Medicare offers commercial health insurance coverage to help people with special needs through Medicare Special Needs Plans. The commercial health plans are a type of Medicare Advantage plan, which are only available in certain areas to certain people. If you qualify, should you join?
Each Special Needs Plan (SNP) contracts with the Centers for Medicare and Medicaid Services to meet the needs of people with particular conditions. If you enroll in a Medicare SNP, you will only be covered for care from doctors and hospitals in its network.
Who can enroll in a Medicare Special Needs Plan? A Medicare Special Needs Plan (SNP) is exclusively for people who have particular disabling conditions that the health plan is designed to address, people with both Medicare and Medicaid, “dual-eligibles,” and nursing home residents or other people who need an institutional level of care.
What are your costs in a Medicare Special Needs Plan? As with all Medicare Advantage plans, your costs will vary depending upon the SNP you join and the care you use. However, if you are enrolled in Medicaid as well as Medicare, you should have no out-of-pocket costs so long as you use network providers. Each SNP sets premiums, copays and deductibles differently. All SNPs must provide Medicare Part D drug coverage, but each may cover a different array of drugs and set different copays.
What are your additional benefits in a Medicare Special Needs Plan? SNPs should offer care management and care coordination services to help you better manage your conditions. But, each one is different. If you are considering one of these plans, you should make sure you understand what additional benefits will be available to you, your out-of-pocket costs, and any restrictions on your access to care. For example, are you required to get a referral from a primary care doctor in order to see a specialist?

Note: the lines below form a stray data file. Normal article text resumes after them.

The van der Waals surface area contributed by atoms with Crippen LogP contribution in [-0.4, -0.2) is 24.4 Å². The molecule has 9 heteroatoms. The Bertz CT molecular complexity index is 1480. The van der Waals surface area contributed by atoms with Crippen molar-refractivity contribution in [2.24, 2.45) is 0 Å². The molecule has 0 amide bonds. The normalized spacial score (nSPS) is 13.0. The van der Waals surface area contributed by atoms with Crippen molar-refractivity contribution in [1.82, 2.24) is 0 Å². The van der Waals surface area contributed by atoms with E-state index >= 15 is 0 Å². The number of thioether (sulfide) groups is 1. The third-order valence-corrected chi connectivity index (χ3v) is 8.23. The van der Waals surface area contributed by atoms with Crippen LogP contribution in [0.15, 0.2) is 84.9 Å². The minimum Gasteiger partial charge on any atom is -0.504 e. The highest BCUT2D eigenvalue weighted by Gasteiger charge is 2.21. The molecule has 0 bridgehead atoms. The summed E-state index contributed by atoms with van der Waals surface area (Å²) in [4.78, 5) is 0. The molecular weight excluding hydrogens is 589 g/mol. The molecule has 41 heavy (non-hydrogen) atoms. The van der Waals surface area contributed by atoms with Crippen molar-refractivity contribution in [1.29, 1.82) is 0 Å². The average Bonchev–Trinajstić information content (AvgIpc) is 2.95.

Before enrolling in a Medicare Special Needs Plan, make sure you know the tradeoffs between enrolling in that plan and enrolling in traditional Medicare, which covers your care from most doctors and hospitals anywhere in the U.S. Click here to learn key differences between traditional Medicare and Medicare Advantage plans.
If you are unhappy with your SNP, you have the right to disenroll. However, beginning in January 2019, you can no longer disenroll any month. As a general rule, you must remain in the plan for at least three months. Exception: You may disenroll at any time during the Medicare Advantage Open Enrollment Period, between January and March 31 of each year.
Two recent studies reveal that people enrolled in Medicare Advantage plans, including Special Needs Plans, tend to disenroll at high rates and enroll in traditional Medicare when they develop complex conditions.
Here’s more from Just Care:
- Four key differences between traditional Medicare and a commercial Medicare Advantage plan
- Why traditional Medicare remains so popular
- Overwhelming majority of people newly eligible for Medicare enroll in traditional Medicare
- Four things to know if your income is low and you have Medicare
- Five programs that lower your costs if you have Medicare